The greeter will give you a “worship booklet” or bulletin. The worship bulletin will tell you what’s going to happen during the service. Although we have a QR reader (so bring your tablet!) to get the bulletin and Facebook Live our service (on our priest's page), we’re pretty old school during worship so there aren’t any projection screens. Expect diverse music from ancient Latin chants and familiar old hymns to African spirituals and everything in between. The music changes with the seasons of the church year.
A host will help you find a seat and help you during worship if you’re new to the Episcopal Church. We pray with words and with our posture. Directions in the worship booklet will suggest that you stand, sit or kneel but these postures are only helpful if you are able. God welcomes your prayers no matter what your posture. We promise to help you so you can worship fully.
The first part of the service is scripture readings, prayers and the sermon. Then we hear about ways we can offer our lives to God through service. Then, the second part of the service begins with the altar being prepared for Holy Communion which is also called Holy Eucharist or the Lord’s Supper. It is the remembrance of the meal of bread and wine that Jesus shared with his disciples. Since the altar is God’s table and not ours, all are welcome to come forward when the usher tells you it is your turn. If it is not your custom to receive Communion, simply cross your arms across your chest at the altar and the priest will pray a blessing for you. You don’t need to be a member of St. Peter’s to partake in this sacrament.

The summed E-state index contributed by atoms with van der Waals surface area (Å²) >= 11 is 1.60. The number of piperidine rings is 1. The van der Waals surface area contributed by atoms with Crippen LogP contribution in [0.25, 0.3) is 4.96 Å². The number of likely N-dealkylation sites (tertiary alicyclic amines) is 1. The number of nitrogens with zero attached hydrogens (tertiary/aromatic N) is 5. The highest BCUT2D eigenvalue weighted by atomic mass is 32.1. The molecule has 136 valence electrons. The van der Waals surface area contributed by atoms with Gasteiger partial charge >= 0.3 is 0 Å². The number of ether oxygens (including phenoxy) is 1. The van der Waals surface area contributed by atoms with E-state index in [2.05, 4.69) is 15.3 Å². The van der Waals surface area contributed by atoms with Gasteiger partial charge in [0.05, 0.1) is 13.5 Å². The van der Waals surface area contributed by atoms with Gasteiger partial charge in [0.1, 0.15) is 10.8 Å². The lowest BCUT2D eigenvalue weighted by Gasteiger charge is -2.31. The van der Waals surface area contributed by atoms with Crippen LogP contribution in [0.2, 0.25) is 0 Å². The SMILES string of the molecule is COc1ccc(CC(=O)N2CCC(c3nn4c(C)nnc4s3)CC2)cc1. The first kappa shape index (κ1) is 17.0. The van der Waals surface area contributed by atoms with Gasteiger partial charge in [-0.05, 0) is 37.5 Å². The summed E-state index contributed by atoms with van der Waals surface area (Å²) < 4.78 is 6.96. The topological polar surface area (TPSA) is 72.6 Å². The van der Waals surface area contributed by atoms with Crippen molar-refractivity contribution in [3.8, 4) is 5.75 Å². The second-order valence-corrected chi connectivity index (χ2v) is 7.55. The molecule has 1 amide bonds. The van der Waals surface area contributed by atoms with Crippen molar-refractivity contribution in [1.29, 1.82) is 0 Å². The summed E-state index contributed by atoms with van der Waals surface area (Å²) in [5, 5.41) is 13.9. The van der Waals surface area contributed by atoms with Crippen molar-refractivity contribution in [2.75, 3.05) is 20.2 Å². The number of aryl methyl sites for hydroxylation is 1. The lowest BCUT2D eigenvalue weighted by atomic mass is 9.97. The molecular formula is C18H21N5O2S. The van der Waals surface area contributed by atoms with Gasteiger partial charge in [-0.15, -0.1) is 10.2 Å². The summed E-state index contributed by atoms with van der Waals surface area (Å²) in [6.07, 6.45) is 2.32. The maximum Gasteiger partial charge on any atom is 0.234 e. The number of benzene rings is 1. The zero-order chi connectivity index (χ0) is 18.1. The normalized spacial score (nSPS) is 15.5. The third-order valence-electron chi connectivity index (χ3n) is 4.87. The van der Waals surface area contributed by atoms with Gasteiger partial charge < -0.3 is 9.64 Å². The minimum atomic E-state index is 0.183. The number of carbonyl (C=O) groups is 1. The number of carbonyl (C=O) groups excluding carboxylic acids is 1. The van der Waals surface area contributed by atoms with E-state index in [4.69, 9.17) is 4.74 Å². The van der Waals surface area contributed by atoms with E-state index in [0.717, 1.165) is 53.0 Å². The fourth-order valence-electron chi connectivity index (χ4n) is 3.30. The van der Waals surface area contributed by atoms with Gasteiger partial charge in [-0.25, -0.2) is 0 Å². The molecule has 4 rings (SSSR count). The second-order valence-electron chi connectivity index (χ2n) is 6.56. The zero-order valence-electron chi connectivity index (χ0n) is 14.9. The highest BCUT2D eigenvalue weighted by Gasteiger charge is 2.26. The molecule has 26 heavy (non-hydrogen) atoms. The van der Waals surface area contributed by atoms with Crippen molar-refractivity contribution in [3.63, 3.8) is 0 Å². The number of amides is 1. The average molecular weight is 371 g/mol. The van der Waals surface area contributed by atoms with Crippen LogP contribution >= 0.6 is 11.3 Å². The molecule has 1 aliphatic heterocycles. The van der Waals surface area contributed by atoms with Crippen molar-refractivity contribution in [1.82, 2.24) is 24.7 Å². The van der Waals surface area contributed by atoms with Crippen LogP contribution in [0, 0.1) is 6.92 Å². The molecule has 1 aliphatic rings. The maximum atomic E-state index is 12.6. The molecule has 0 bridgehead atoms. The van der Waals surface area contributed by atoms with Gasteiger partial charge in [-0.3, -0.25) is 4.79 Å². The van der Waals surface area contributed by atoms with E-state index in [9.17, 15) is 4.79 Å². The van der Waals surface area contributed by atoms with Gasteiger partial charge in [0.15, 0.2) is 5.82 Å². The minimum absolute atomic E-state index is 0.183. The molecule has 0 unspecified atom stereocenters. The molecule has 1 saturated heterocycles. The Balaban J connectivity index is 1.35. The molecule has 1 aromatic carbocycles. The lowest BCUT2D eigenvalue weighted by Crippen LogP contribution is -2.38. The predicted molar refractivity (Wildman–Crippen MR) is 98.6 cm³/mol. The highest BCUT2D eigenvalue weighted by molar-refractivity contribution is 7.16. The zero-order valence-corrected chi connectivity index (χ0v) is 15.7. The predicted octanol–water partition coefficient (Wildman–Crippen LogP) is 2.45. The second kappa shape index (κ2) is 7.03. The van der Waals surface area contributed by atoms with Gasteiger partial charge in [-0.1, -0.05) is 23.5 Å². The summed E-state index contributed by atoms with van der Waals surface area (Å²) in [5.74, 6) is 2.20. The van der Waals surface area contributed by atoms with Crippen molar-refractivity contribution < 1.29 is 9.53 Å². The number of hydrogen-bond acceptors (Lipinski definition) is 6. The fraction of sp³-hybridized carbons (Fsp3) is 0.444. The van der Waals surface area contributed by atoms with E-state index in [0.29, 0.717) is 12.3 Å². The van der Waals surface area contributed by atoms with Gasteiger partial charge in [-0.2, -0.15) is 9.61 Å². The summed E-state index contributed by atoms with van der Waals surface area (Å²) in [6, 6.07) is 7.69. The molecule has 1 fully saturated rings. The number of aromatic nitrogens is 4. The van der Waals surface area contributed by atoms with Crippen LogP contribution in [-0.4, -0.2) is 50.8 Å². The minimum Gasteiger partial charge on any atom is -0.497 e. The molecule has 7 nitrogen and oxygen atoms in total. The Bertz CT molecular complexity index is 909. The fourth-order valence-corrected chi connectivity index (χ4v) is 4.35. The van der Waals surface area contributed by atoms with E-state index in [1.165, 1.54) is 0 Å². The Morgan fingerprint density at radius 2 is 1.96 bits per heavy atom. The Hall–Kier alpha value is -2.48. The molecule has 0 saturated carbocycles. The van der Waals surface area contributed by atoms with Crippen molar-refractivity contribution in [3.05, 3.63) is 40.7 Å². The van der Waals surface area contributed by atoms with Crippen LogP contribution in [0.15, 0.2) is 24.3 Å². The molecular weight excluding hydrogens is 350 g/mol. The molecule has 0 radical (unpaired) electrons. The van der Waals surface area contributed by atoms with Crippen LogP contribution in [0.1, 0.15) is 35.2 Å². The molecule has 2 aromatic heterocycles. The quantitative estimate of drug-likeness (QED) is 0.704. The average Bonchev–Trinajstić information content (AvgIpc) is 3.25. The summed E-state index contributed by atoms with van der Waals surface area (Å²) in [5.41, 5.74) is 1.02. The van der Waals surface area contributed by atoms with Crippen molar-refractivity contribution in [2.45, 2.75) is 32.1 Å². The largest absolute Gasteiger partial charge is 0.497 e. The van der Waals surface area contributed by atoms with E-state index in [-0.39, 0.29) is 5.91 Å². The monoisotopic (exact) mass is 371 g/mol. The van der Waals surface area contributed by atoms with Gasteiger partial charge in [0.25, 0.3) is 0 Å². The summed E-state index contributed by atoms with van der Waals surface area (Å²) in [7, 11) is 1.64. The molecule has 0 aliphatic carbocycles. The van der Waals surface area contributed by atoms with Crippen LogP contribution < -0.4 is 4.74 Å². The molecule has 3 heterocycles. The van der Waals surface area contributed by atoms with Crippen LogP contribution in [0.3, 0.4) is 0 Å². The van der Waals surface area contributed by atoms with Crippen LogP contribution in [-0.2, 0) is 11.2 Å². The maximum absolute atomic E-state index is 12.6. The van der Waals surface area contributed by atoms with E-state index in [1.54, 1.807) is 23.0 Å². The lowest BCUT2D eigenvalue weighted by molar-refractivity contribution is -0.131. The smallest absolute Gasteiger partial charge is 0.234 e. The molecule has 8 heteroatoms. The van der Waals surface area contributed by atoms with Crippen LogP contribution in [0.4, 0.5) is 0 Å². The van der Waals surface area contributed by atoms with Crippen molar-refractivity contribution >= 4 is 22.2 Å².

You may receive the wine by drinking from the chalice (cup) or you may intinct, that is, carefully dip your bread into the wine. The gold chalice contains alcoholic wine. The crystal chalice contains non-alcoholic wine. Please take care that your bread and not your fingers touch the wine. Parents, you may need to assist your children. Our bread contains wheat; soy-dairy-wheat free wafers are available at all services; please let the clergy know if you need a wafer.
After our final prayer, we sing our last hymn or song and we are “dismissed” into the world, or sent, to do God’s work. Our priest is there as you leave the sanctuary and likes to say hello to everyone. Feel free to stay and clap for our organist at the conclusion of her playing.
After the service, your greeter will meet you back in the narthex (welcome area/lobby) to answer any questions you may have. After the 10am service, there is also a table with snacks and you are always welcome to stay and visit. It gets a little loud and animated after the 10am service but don’t worry – we’re here to help.
Our promise to you: whether you’re a cradle Episcopalian or new to the Christian faith, we promise to welcome you as if Christ just walked in our door. We welcome all people without exception.